IHT receipts fall for first time in a decade but not everyone will benefit

3 min read

Helen Morrissey, Personal Finance Specialist
Helen Morrissey

Corporate PR Specialist – Long Term Savings


Clare Moffat, head of intermediary development and technical at Royal London comments on this morning’s release of IHT receipts for 2019/20.

“In 2019-20 HMRC received £5.2 billion, a decrease of 4% (£223 million) on 2018-19. The decrease, the first in a decade,  is not unexpected and is due to the introduction of the Residence Nil Rate Band on 6 April 2017. This gives married couples and those in civil partnerships a potential maximum joint estate of £1m before IHT becomes payable. However, these provisions do not apply to everyone.

"If you are a cohabiting couple this will not apply to you. In addition the Residence Nil Band can only be used for direct descendants. This means that if you are single, have no children and your property is passing to a nephew that might be your full time carer then your estate would only be able to claim the Nil Rand Band of £325,000. Careful estate planning is vital to avoid nasty shocks and potential huge tax bills.”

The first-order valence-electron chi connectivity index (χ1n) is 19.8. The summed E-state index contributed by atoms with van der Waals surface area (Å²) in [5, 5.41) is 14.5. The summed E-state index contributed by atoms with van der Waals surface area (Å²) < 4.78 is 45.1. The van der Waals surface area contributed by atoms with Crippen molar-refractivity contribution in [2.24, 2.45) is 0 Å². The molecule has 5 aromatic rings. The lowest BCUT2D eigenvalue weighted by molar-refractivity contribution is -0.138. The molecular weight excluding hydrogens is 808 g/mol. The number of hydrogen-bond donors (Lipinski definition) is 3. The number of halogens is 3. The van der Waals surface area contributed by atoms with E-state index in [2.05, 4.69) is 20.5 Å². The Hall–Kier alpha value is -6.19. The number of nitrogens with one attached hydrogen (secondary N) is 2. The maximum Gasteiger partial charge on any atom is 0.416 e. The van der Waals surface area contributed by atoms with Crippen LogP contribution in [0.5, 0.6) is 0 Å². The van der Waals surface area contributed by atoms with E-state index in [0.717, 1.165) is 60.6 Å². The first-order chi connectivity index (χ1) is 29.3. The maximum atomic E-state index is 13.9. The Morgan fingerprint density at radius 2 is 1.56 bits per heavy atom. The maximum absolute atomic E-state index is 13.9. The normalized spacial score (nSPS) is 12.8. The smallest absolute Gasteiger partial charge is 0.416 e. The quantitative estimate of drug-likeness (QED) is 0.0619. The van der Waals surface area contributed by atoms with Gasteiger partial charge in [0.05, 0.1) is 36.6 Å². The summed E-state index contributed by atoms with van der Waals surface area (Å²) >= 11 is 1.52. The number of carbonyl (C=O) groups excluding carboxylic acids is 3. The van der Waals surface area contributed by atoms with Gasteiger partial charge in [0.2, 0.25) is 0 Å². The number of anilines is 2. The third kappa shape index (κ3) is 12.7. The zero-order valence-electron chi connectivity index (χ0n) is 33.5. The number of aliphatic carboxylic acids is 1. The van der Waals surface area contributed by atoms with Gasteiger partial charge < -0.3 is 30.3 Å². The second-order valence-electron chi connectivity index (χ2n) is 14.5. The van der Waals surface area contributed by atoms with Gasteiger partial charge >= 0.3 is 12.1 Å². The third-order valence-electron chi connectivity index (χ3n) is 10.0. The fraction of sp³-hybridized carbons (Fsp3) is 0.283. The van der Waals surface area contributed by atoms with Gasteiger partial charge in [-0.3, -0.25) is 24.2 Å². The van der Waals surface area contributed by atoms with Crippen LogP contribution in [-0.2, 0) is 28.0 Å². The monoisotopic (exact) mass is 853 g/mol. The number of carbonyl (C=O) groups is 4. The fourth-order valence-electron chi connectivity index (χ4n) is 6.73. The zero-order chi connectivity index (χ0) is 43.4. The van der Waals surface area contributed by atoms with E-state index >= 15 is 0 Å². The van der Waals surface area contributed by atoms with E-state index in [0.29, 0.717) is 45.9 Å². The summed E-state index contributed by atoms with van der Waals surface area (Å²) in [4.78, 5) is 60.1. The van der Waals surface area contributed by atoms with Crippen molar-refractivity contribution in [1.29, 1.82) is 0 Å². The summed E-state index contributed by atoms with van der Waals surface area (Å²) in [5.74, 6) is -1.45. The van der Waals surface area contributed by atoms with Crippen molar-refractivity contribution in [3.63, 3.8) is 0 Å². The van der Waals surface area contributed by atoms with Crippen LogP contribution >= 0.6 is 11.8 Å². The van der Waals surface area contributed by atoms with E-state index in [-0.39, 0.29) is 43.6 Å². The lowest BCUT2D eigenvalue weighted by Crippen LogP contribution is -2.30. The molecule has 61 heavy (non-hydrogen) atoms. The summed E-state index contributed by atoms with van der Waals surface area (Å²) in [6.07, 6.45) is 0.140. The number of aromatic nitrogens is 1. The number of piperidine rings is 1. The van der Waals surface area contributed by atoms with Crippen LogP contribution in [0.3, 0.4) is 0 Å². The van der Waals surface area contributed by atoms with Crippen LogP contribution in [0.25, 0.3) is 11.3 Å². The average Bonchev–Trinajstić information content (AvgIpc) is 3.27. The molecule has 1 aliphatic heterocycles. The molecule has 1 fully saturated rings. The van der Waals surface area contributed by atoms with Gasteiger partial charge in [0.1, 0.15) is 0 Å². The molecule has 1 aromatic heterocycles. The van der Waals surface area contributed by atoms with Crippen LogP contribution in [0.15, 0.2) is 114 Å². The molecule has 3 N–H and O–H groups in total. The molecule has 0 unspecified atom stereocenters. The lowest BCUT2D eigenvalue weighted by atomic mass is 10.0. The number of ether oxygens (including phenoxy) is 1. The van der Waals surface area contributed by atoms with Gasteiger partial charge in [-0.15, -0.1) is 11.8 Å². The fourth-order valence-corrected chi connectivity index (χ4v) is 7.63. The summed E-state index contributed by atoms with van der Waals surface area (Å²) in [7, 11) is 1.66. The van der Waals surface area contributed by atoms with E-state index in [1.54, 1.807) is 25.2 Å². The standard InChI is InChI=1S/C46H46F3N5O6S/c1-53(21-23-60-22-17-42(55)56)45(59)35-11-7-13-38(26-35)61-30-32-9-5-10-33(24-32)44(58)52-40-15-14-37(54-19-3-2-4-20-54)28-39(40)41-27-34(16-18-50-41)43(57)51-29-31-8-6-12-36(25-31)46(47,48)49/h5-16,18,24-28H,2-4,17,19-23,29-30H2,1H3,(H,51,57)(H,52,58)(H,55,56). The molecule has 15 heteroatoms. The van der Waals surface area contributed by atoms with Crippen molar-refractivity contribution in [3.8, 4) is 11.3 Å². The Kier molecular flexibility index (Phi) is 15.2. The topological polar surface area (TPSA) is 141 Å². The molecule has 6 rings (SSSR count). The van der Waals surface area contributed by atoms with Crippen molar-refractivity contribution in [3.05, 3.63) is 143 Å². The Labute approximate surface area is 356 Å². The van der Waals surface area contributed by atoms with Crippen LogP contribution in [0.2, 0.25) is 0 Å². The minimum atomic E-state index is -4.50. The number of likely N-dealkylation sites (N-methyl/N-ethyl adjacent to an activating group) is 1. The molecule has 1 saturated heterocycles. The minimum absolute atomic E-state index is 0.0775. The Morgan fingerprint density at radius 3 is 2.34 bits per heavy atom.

Notes to Editors

The release of IHT receipts can be found here.

For further information please contact:

Helen Morrissey, Corporate PR Specialist – Long Term Savings

About Royal London:

Royal London is the largest mutual life insurance, pensions and investment company in the UK, with assets under management of £139 billion, 8.6 million policies in force and 4,348 employees. Figures quoted are as at 30 June 2020.